Thursday, March 17, 2011


Image: Natsumi Hayashi

Last week I found myself awake in the night. This isn't an unusual occurrence, I usually turn over and drowse a bit, eventually returning to my slumbers. Not last week however. It was little past midnight and I was suddenly wide awake. I have found it best to get up when that happens, read a book or surf the internet until I become drowsy. When my laptop had connected to the BBC news site there was a bulletin about the earthquake in Japan. 8.8 on the Richter Scale is huge. I knew something big was going down. I ultimately returned to bed, when I arose the TV was on and the story had begun to unfold. I then realized that the quake and tsunami had a far bigger impact than I had imagined. When I heard about the problems at the nuclear power plant, I was appalled.

We almost "lost" Detroit in 1966 when the Fermi 1 breeder reactor near the city malfunctioned when there was a loss of coolant. Three Mile Island reactor 2 had a core melt-down in 1979 (after a loss of coolant) that ended up costing nearly a billion dollars to clean up, although the radioactive concrete of the reactor building is still in place. The Chernobyl disaster in 1986 also occurred when the reactor lost coolant. After the Sendai earthquake and tsunami several Japanese reactors lost cooling in the reactor cores, the full extent of the damage is yet to be determined, events there are ongoing and may become even more catastrophic. All of these incidents were thought not to be possible.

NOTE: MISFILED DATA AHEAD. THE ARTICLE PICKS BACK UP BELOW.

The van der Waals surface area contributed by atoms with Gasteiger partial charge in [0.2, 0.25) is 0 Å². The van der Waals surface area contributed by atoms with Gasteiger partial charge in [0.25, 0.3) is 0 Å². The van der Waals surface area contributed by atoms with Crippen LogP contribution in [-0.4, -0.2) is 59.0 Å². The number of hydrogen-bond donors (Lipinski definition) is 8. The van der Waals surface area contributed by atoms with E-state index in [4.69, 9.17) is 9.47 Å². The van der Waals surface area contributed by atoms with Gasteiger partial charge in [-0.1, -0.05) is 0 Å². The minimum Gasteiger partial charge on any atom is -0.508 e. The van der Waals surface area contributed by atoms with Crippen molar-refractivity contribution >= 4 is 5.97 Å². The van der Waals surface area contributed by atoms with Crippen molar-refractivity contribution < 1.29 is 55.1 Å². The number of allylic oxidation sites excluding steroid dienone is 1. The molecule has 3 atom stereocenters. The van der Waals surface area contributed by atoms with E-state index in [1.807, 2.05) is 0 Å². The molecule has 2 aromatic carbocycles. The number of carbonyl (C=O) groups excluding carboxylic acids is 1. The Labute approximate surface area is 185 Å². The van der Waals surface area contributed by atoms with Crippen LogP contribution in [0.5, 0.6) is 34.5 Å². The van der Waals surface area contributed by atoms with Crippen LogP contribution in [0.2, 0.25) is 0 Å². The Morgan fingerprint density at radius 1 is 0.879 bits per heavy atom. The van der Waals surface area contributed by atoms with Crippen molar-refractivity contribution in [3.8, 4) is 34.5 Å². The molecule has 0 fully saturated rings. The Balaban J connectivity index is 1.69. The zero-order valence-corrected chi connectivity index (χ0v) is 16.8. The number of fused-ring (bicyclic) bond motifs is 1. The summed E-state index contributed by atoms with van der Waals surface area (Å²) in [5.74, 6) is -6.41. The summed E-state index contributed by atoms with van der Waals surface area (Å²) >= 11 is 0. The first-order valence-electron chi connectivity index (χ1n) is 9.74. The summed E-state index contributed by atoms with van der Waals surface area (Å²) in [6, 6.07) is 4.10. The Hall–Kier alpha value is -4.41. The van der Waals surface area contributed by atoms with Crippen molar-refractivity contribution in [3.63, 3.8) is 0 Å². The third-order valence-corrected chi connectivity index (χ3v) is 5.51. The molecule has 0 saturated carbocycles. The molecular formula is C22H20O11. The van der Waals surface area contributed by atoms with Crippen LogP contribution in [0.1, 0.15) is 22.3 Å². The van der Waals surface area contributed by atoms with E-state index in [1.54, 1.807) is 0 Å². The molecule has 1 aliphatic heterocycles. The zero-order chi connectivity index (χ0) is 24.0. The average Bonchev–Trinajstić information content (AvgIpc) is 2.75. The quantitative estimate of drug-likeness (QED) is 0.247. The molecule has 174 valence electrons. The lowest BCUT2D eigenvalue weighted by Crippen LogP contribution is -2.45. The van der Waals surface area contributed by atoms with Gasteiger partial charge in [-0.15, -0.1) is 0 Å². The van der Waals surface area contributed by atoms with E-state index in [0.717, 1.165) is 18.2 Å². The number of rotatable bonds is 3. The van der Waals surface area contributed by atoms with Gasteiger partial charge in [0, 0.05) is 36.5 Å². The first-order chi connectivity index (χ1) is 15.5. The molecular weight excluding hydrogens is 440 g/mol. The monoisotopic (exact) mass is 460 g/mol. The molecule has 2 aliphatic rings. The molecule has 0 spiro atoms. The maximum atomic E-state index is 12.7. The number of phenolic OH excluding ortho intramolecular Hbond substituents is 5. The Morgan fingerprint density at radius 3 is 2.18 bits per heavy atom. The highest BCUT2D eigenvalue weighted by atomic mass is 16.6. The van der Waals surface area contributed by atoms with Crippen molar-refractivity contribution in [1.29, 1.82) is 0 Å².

Geologists estimate that Japan was displaced 8 feet in the earthquake.

Tens of thousands of people who survived the quake and tsunami may be displaced.

Any trust in nuclear engineering has been displaced as well.

My sleep patterns have returned to normal; there is only so much a person can do in the face of such colossal hubris.

By Professor Batty


Anonymous Jon said...

I once heard a woman say that if there had been more women involved in the nuclear industry the first question would have been, "Who's gonna clean up the mess?"

Blogger Professor Batty said...

Even the simplest motorcycle has a throttle which will slow down when released.

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